Discuss about the drama; the economic activities that the people were engaged in, the things they produced, and how important these activities were to the community at that time. Form groups of 4 and get them to choose one early economic activity, brainstorm and write about what they already know about the activity and what they want to find out about the activity. Then get them to prepare a questionnaire. (The questionnaire should be structure in a way that it will gain information about the selected economic activity and its importance during that time). After making the questionnaires present it to the class.
After the presentation, based on the comments they get, the groups can improve their questionnaires. Finding out Interviewing a resource person Ask the children to be in their groups and concentrate and gain information about the economic activity that they had chosen so they can become specialized in that particular activity, then bring a resource person and get him to give information about the early economic activities, how important it was to the community during the early times, and why most of these activities are declining. During the lecture get the children to fill in their questionnaires and clear their doubts Sorting out
Making a comic strip or writing a report After the interview get the children to discuss about the information they have gained in their groups about the early economic activity they had chosen and then prepare a comic strip or write a report about the particular economic activity they specialized in and present it to class. Others will listen to the presentation from each group and learn more about each economic activity Going further Debate Tell the students that a lot of tourist shops are selling imported lacquer work and shells while the Maldivians who do lacquer work and shells are finding it difficult to make an income from their work.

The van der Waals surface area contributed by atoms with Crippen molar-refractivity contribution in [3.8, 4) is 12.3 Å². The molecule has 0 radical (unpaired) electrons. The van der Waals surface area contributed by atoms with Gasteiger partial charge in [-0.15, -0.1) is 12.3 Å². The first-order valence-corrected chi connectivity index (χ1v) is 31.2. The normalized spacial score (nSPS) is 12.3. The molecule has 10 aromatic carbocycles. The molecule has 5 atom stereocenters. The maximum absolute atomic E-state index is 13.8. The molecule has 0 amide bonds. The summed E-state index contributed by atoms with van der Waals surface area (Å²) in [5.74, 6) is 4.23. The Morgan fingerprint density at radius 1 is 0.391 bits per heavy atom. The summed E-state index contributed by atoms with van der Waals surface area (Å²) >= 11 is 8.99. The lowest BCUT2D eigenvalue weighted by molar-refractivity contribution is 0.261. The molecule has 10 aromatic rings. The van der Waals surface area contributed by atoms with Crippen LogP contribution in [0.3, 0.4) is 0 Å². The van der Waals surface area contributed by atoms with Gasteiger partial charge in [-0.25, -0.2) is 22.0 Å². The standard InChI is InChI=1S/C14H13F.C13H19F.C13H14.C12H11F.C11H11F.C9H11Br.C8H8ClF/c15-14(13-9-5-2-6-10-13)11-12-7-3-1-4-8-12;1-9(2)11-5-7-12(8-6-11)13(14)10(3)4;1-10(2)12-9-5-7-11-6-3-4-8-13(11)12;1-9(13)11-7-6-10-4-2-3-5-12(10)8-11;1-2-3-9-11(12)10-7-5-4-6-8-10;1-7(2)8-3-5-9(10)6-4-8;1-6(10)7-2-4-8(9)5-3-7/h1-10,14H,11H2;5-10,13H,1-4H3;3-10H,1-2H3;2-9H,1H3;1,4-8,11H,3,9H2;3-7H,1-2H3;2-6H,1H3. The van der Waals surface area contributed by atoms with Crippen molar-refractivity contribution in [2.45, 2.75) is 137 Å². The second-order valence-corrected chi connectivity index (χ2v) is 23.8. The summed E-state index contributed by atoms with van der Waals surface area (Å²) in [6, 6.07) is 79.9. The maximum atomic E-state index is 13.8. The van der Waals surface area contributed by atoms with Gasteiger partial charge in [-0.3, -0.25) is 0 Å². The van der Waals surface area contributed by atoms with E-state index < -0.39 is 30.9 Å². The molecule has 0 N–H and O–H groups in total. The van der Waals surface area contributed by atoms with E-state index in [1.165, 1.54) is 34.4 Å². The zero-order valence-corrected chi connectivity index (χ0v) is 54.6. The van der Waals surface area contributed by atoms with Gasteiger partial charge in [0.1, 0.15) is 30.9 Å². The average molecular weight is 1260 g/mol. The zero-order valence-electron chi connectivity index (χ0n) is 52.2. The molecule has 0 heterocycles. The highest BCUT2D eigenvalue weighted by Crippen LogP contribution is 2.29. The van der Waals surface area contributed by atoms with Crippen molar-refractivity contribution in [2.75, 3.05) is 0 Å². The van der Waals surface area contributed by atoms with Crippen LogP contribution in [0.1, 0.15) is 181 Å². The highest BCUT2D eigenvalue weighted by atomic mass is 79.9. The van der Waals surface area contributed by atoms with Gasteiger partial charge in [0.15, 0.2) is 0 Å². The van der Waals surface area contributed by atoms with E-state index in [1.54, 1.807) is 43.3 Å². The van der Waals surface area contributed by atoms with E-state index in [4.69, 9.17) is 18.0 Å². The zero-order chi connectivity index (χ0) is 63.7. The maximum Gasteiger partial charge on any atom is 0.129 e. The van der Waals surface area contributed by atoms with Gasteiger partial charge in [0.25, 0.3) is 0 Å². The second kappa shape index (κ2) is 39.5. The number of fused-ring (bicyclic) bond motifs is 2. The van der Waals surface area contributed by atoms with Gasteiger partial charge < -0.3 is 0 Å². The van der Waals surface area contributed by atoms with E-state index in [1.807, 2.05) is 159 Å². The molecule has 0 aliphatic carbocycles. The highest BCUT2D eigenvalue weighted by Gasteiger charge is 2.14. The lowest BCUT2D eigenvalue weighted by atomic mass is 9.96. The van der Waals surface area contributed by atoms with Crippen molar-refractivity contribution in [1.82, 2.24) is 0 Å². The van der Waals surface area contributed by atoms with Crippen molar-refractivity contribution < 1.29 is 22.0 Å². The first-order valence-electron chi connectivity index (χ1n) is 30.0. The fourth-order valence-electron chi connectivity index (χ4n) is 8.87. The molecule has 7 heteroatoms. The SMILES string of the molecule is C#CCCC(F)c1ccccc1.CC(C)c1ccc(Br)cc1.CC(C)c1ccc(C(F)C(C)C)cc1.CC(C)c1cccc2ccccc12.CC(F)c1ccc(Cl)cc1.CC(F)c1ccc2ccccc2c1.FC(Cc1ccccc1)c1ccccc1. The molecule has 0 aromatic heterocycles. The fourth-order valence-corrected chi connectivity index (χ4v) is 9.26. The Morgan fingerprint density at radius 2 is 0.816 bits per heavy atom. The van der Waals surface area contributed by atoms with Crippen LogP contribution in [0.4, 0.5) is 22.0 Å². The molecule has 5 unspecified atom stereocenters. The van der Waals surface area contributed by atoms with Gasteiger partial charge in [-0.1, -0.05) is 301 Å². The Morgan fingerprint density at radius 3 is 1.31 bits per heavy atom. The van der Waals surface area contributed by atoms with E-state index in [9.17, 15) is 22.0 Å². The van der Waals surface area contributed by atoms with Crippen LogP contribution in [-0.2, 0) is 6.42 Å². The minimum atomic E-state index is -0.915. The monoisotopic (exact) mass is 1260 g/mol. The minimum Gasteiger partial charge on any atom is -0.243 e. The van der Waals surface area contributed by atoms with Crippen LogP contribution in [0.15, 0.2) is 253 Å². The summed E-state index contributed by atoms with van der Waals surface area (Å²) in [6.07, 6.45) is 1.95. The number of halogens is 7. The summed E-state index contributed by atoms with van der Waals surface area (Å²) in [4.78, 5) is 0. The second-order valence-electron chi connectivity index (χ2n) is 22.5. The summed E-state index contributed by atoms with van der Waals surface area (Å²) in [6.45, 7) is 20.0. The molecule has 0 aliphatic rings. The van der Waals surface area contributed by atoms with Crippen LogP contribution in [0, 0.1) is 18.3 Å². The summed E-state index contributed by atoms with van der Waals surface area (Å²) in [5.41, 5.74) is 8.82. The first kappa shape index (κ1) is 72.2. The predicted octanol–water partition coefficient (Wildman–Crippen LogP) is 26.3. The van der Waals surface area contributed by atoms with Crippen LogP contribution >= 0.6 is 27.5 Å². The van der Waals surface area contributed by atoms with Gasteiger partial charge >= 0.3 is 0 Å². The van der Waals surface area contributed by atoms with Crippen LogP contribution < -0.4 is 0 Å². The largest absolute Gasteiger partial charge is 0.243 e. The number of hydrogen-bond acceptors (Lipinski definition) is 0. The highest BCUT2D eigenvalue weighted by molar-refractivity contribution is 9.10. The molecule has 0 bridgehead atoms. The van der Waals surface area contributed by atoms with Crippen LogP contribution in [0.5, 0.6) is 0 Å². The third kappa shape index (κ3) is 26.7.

Divide the class into two teams; one team will be against importing lacquer work and shells as this team is made up of local craftsmen while the other team is for importing these items as they are owners of the tourist shops and they generate a huge profit by importing these goods as the imported ones are cheaper. Tell them that the teacher is from the ministry of trade and she will decide whether to restrict imports of these goods after listening to the debate. divide the class into 2 groups and give the debate question at least 2 days before conducting the debate so that the children can get ready for the debate)
Making connections Drama Divide the class into 5 groups, get the children to discuss and present a drama or a puppet show based on the information they have gained about the early economic activities. through the drama or puppet show they have to show the various economic activities people were engaged in during early times, how important these activities were to the community and why some of these activities started to decline Taking action
Making clay models and posters (own time) Divide the class into 5 groups and ask them to make clay models or posters Clay models: make clay models of people engaged in early economic activities and mount it on plywood, thus creating a scene about life in the past Posters; make posters showing the various early economic activities and their importance to the community Give a deadline for work completion, when the work is completed, display their work in the school so that other children in the school can gain information from the produced work.